Mystery Monday: Yeneke

Every Monday we will post an entry that hasn’t yet been published with a view towards harnessing the collective onomastic power of the internet. If you have any thoughts about the name’s origin, other variants it might be related to, other examples of its use, etc., please share them in the comments! If you wish to browse other Mystery Monday names, there is an index.

Today’s name is probably not all that mysterious, but we’d love to have some corroboration before we go ahead and confidently assign a canonical name form.


Parsing this mid 13th-C name found in a Low German speaking area, the -ke is a common diminutive suffix, which means we’re looking for a root name that could plausibly be rendered Yen-. The obvious candidate is a German form of John, which became Jen in the north. The shift from J- to Y- is uncommon, but not totally unheard of. But we’d love to see any concrete evidence that others have connecting forms like Yeneke directly back to the root name John. If you’ve got any, please share in the comments!


Filed under crowd-sourcing, dictionary entries, mystery monday

2 responses to “Mystery Monday: Yeneke

  1. Brian M. Scott

    Hansjürgen Brachmann, Elżbieta Foster, Christine Kratzke, Heike Reimann, Das Zisterzienskloster Dargun im Stammesgebiet der Zirzipanen, Franz Steiner Verlag, Stuttgart, 2003, p. 176:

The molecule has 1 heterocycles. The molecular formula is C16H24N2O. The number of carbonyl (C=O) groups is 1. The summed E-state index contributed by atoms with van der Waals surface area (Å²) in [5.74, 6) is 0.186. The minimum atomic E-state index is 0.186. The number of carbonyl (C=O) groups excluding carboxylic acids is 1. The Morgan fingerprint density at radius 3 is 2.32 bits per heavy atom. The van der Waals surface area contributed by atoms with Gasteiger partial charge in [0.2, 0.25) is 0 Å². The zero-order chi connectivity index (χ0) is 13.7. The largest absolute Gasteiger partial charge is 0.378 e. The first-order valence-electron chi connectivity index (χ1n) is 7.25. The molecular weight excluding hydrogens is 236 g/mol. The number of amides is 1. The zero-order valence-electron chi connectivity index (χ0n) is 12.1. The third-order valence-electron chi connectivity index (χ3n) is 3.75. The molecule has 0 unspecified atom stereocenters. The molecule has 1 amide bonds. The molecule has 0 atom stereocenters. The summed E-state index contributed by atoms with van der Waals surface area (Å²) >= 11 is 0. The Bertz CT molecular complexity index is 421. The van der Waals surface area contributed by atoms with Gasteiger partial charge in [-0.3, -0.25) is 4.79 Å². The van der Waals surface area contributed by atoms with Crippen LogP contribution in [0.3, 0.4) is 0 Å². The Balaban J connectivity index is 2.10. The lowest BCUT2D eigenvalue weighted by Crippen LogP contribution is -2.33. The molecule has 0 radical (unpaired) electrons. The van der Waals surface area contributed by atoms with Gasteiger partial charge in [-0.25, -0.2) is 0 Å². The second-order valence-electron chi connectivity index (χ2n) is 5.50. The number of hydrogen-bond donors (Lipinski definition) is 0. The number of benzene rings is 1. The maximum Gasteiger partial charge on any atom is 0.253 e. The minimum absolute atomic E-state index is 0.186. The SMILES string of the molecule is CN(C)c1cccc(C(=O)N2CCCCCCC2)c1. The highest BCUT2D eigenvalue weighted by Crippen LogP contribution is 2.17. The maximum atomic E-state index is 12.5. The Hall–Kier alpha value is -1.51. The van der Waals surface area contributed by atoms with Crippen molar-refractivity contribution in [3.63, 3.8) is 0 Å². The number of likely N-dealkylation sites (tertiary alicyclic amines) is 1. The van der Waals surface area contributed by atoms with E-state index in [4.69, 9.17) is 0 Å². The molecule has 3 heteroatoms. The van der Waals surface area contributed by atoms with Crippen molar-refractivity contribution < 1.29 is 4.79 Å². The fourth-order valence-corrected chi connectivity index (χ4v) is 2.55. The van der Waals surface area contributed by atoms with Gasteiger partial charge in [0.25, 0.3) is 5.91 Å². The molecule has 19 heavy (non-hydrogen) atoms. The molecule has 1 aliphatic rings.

Jeneke von Verchen (Ritter beim Herzog von Pommern), 1228 Janik de Virchine (MUB I 356, S. 342 Or.), 1228 Yeneke miles dictus de Virchen (MUB I 355, S. 340 Or.), 1232 Johannes de Virchwin (MUB I 408, S.412), um 1235 Janich in Virchine (MUB I 444, S. 441 Or.).
    Gf. aplb. *Janik oder *Janek, eine mit dem Suffix -k- vom christlichen Namen Johannes gebildete KF, die später unter dem Einfluß des Mittelniederdeutschen in Jeneke überging.

    This is from Foster’s contribution, Die Siedlungsentwicklung in slawisch-frühdeutscher Zeit aus namenkundlicher Sicht, section 4, Die slawischen Personennamen: Spiegel ethnisch-sozialen Wandels.

    The sample available at Google Books does not include references, but MUB is undoubtedly Mecklenburgisches Urkundenbuch. The second paragraph says that the original form is Old Polabian *Janik or *Janek, a pet form constructed from Johannes with the suffix -k-, and that the name later changed into Jeneke under the influence of Middle Low German.

  2. Jörg Knappen

    For an alternative to a derivation from John one can consider names like Ene, Iene, Ieno, or Ineke that are specially wide-spread among Frisian people and that are finally derived as short forms of names containing the name element AGIN “edge (of a sword)”.

    See (in Dutch!)

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